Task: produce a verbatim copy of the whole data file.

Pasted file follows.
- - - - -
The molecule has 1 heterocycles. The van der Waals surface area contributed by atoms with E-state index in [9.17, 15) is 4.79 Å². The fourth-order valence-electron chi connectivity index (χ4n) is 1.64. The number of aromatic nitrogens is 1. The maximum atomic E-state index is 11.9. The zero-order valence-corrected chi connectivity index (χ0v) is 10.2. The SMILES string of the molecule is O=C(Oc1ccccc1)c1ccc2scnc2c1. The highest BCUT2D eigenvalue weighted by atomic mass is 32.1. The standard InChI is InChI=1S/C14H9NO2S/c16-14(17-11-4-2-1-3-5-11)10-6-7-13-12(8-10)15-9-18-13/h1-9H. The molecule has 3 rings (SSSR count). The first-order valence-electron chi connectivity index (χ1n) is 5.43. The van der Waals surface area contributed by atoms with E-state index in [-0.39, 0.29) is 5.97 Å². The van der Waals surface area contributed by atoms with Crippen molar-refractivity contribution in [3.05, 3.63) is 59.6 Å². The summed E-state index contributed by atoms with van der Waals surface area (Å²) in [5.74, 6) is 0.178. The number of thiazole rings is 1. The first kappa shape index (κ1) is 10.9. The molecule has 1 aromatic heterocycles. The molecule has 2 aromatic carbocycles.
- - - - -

The molecule has 1 heterocycles. The van der Waals surface area contributed by atoms with E-state index in [9.17, 15) is 4.79 Å². The fourth-order valence-electron chi connectivity index (χ4n) is 1.64. The number of aromatic nitrogens is 1. The maximum atomic E-state index is 11.9. The zero-order valence-corrected chi connectivity index (χ0v) is 10.2. The SMILES string of the molecule is O=C(Oc1ccccc1)c1ccc2scnc2c1. The highest BCUT2D eigenvalue weighted by atomic mass is 32.1. The standard InChI is InChI=1S/C14H9NO2S/c16-14(17-11-4-2-1-3-5-11)10-6-7-13-12(8-10)15-9-18-13/h1-9H. The molecule has 3 rings (SSSR count). The first-order valence-electron chi connectivity index (χ1n) is 5.43. The van der Waals surface area contributed by atoms with E-state index in [-0.39, 0.29) is 5.97 Å². The van der Waals surface area contributed by atoms with Crippen molar-refractivity contribution in [3.05, 3.63) is 59.6 Å². The summed E-state index contributed by atoms with van der Waals surface area (Å²) in [5.74, 6) is 0.178. The number of thiazole rings is 1. The first kappa shape index (κ1) is 10.9. The molecule has 1 aromatic heterocycles. The molecule has 2 aromatic carbocycles.